Sometime the less-is-more adage just doesn't do a story justice. I can't image a subtly told version of THE WOLF OF WALL STREET, the latest from director Martin Scorsese, a filmmaker who isn't best known for dialed-back stories or performances, but he is certainly capable of them. The truth is, like all great directors, Scorsese knows how to tempers the tones of his films to the material. This may seem like an obvious ploy, but you'd be surprised how often the two don't mesh as they should. But the director of RAGING BULL, GOODFELLAS, CASINO, and THE DEPARTED clearly had a few ideas about how to approach the book by the film's subject, New York strockbroker Jordan Belfort (the screenplay was written by Terence Winter, a showrunner of Scorsese's "Boardwalk Empire," as well as a frequent writer on "The Sopranos"); he goes about as far and as fast as you can go without your head exploding.
A word you're probably already hearing a lot of in connection with this film is "excess," which is indeed appropriate to a point. The film epitomizes a culture where an almost unlimited supply of cash (most of which is legitimately gotten under the financial laws of the time) is at hand, and what can be done with it is limited only by imagination. But what is perhaps more terrifying about this story is that the true source of excess isn't money; it's that there is almost no one in the world (government, law enforcement, etc.) telling his clowns "Stop" with any credible means of making them do so. I don't mean to imply that simply saying the word would make they cease and desist, but it would have been nice to no someone was trying to put a stop of what they were up to or at least closing the loopholes they were doing swan dives through to take money from trusting clients.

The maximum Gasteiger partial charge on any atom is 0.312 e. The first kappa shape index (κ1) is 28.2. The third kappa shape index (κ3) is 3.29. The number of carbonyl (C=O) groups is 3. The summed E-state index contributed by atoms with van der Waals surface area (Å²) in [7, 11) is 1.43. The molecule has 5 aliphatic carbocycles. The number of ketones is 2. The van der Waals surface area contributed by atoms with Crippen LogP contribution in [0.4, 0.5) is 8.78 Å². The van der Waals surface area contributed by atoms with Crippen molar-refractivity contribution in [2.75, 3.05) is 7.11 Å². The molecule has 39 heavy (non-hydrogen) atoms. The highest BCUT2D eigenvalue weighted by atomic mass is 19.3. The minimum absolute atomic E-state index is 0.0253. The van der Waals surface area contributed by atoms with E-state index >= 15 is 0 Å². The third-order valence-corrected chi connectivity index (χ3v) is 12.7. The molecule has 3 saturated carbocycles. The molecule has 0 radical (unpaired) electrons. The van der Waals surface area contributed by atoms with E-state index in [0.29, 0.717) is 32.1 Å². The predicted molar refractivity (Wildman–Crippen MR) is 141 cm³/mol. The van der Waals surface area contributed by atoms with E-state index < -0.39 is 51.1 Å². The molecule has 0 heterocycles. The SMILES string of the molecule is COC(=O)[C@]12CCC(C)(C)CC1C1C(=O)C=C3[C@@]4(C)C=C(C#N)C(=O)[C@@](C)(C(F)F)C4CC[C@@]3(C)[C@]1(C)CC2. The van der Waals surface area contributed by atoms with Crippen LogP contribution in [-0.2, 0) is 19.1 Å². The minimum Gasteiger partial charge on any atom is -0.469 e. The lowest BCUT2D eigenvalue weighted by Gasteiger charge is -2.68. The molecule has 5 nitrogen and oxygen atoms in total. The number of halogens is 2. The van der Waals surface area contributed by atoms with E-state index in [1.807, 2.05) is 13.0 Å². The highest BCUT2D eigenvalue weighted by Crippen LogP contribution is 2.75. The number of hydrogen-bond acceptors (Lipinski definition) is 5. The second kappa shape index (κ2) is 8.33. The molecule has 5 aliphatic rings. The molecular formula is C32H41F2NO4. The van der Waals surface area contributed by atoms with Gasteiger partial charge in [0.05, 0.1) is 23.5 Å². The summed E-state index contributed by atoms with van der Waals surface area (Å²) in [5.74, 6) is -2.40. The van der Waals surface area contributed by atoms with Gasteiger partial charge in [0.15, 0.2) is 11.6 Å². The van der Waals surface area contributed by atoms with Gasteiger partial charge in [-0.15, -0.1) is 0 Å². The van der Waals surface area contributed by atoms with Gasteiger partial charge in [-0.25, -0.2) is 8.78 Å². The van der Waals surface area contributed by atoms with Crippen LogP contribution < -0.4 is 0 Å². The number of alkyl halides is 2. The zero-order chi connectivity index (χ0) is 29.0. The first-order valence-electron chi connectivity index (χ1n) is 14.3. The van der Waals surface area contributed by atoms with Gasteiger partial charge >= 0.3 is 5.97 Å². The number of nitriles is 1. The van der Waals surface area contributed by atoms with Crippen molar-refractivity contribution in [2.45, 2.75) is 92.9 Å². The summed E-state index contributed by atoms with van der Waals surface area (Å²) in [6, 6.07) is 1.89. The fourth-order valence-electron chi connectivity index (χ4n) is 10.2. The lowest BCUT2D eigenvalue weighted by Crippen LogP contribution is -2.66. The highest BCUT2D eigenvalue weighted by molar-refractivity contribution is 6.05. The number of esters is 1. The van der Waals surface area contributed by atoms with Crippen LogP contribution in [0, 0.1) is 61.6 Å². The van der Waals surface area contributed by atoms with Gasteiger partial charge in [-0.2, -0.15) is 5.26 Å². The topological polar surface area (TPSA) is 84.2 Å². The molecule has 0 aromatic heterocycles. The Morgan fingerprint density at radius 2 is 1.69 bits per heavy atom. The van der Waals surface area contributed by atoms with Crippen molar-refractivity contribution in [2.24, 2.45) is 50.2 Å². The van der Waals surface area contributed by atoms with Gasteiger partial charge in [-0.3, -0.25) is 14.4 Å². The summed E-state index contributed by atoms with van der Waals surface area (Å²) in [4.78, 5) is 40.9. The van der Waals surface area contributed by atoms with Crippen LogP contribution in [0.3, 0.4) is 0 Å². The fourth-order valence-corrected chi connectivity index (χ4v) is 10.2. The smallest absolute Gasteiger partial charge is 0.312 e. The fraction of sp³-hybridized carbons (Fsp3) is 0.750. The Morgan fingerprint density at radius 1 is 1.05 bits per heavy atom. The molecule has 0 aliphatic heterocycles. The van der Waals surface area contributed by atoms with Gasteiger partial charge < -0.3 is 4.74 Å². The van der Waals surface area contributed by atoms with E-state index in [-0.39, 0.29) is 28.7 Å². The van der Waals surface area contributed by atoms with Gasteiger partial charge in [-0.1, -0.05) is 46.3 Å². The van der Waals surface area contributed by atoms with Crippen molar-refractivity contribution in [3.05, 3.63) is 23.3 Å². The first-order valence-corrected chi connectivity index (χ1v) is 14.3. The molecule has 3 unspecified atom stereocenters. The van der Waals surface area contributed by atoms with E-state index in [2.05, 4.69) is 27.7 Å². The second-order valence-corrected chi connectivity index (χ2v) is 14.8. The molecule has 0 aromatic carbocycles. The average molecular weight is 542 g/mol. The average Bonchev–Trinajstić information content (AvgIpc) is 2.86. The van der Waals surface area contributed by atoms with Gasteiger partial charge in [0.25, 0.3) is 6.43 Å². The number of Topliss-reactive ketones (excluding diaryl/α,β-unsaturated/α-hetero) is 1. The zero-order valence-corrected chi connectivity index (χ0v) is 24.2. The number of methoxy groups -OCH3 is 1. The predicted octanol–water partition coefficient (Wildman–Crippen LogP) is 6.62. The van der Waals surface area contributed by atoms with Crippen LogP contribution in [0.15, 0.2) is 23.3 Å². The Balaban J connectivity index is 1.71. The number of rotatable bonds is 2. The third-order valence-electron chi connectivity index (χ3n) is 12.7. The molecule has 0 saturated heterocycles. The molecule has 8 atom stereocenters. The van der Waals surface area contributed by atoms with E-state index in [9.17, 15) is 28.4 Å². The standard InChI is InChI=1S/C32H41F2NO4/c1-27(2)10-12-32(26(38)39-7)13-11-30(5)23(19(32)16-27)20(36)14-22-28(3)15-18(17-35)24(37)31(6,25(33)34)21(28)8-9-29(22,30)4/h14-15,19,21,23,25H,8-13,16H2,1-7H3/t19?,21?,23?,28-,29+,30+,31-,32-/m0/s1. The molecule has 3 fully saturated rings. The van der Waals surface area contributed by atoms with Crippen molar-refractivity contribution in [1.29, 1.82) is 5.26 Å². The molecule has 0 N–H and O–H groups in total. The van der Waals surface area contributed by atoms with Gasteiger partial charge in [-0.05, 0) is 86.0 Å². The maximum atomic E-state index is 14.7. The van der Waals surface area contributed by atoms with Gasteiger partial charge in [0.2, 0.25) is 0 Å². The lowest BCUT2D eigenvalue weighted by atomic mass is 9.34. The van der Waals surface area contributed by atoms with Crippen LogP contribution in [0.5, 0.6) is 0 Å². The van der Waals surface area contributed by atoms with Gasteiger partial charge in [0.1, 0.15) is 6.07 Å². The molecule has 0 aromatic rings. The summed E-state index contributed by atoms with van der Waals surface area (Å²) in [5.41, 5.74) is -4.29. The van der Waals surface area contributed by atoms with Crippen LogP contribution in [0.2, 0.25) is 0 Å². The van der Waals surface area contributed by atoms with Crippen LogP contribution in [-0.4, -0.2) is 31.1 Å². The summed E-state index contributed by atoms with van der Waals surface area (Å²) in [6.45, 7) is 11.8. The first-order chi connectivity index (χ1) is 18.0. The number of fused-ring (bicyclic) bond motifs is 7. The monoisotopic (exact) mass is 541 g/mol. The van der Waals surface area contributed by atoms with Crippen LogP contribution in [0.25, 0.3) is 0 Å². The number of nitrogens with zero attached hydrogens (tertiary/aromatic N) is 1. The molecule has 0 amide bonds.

THE WOLF OF WALL STREET is an embarrassment of riches, not just in terms of how many great performances are featured in it, but just how completely many chances the performers take in their portrayal of greedy assholes and the people who work with them. Beginning and ending with Leonardo DiCaprio's no-hold-barred take on Belfort, a man who never envisioned himself as anything but disgustingly successful. But there are moments where the typically reserved DiCaprio just loses his shit and gives us something death-defying at times. A particularly hilarious sequence involving a drug-fueled trip to and from the hospital where he's literally moving in slow motion is sheer comic perfection. And make no mistake, this film plays best as a comedy--not the kind with punchlines, but the kind with acts so outrageous and situations so unbelievable, they could only take place in the real world.
I don't know how you can watch Jonah Hill in this film and not want to smack him across the face for being so good as Donnie Azoff, a man who quits his sales job to join Belfort when he was just selling penny stocks to become his right-hand man and an even bigger drug-fueled douche than Belfort. Whereas Belfort is great with people (especially when it comes to separating them from their money), Azoff hated people, especially those with less money than him. There are a couple of nasty exchanges between him and a character named Brad (Jon Bernthal), a low-level but integral part of the operation, where Azoff shows so much contempt for this man, that he deserves a beat down, and you'll likely want to be the one giving it to him. It takes a great deal of talent to play a character so loveably despised, but Hill pulls it off effortlessly.